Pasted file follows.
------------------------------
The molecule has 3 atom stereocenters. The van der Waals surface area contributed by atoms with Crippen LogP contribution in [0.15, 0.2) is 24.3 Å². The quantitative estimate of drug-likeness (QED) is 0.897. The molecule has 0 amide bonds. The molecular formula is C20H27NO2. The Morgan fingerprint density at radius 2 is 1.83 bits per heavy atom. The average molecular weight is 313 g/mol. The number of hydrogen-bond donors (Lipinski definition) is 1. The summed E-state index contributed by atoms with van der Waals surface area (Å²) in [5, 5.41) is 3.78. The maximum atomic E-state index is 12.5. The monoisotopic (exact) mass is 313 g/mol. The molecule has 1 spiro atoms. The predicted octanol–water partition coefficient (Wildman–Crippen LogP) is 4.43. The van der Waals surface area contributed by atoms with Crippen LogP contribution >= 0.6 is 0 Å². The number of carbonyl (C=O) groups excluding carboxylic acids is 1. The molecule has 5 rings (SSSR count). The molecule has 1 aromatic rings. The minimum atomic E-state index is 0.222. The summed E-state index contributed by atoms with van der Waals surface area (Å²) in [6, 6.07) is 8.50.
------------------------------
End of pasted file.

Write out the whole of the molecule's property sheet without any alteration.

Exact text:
The molecule has 3 atom stereocenters. The van der Waals surface area contributed by atoms with Crippen LogP contribution in [0.15, 0.2) is 24.3 Å². The quantitative estimate of drug-likeness (QED) is 0.897. The molecule has 0 amide bonds. The molecular formula is C20H27NO2. The Morgan fingerprint density at radius 2 is 1.83 bits per heavy atom. The average molecular weight is 313 g/mol. The number of hydrogen-bond donors (Lipinski definition) is 1. The summed E-state index contributed by atoms with van der Waals surface area (Å²) in [5, 5.41) is 3.78. The maximum atomic E-state index is 12.5. The monoisotopic (exact) mass is 313 g/mol. The molecule has 1 spiro atoms. The predicted octanol–water partition coefficient (Wildman–Crippen LogP) is 4.43. The van der Waals surface area contributed by atoms with Crippen LogP contribution >= 0.6 is 0 Å². The number of carbonyl (C=O) groups excluding carboxylic acids is 1. The molecule has 5 rings (SSSR count). The molecule has 1 aromatic rings. The minimum atomic E-state index is 0.222. The summed E-state index contributed by atoms with van der Waals surface area (Å²) in [6, 6.07) is 8.50.